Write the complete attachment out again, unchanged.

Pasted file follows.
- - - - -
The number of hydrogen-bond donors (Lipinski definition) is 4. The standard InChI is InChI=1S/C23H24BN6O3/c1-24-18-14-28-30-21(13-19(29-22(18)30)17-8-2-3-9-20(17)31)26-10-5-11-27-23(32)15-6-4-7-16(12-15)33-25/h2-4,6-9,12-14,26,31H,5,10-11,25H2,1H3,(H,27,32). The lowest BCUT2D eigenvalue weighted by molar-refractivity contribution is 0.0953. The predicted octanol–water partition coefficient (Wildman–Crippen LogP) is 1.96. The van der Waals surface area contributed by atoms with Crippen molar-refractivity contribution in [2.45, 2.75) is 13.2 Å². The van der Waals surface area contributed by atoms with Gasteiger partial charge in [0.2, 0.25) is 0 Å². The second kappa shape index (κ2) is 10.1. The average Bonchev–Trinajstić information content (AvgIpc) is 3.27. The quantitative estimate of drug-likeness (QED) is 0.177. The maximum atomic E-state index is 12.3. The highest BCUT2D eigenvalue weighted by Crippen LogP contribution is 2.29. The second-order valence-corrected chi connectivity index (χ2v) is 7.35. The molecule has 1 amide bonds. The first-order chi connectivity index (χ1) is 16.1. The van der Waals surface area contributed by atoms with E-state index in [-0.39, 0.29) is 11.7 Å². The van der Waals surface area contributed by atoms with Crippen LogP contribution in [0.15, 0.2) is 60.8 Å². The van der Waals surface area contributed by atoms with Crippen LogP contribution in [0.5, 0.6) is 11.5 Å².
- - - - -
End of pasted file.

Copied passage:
The number of hydrogen-bond donors (Lipinski definition) is 4. The standard InChI is InChI=1S/C23H24BN6O3/c1-24-18-14-28-30-21(13-19(29-22(18)30)17-8-2-3-9-20(17)31)26-10-5-11-27-23(32)15-6-4-7-16(12-15)33-25/h2-4,6-9,12-14,26,31H,5,10-11,25H2,1H3,(H,27,32). The lowest BCUT2D eigenvalue weighted by molar-refractivity contribution is 0.0953. The predicted octanol–water partition coefficient (Wildman–Crippen LogP) is 1.96. The van der Waals surface area contributed by atoms with Crippen molar-refractivity contribution in [2.45, 2.75) is 13.2 Å². The van der Waals surface area contributed by atoms with Gasteiger partial charge in [0.2, 0.25) is 0 Å². The second kappa shape index (κ2) is 10.1. The average Bonchev–Trinajstić information content (AvgIpc) is 3.27. The quantitative estimate of drug-likeness (QED) is 0.177. The maximum atomic E-state index is 12.3. The highest BCUT2D eigenvalue weighted by Crippen LogP contribution is 2.29. The second-order valence-corrected chi connectivity index (χ2v) is 7.35. The molecule has 1 amide bonds. The first-order chi connectivity index (χ1) is 16.1. The van der Waals surface area contributed by atoms with E-state index in [-0.39, 0.29) is 11.7 Å². The van der Waals surface area contributed by atoms with Crippen LogP contribution in [0.15, 0.2) is 60.8 Å². The van der Waals surface area contributed by atoms with Crippen LogP contribution in [0.5, 0.6) is 11.5 Å².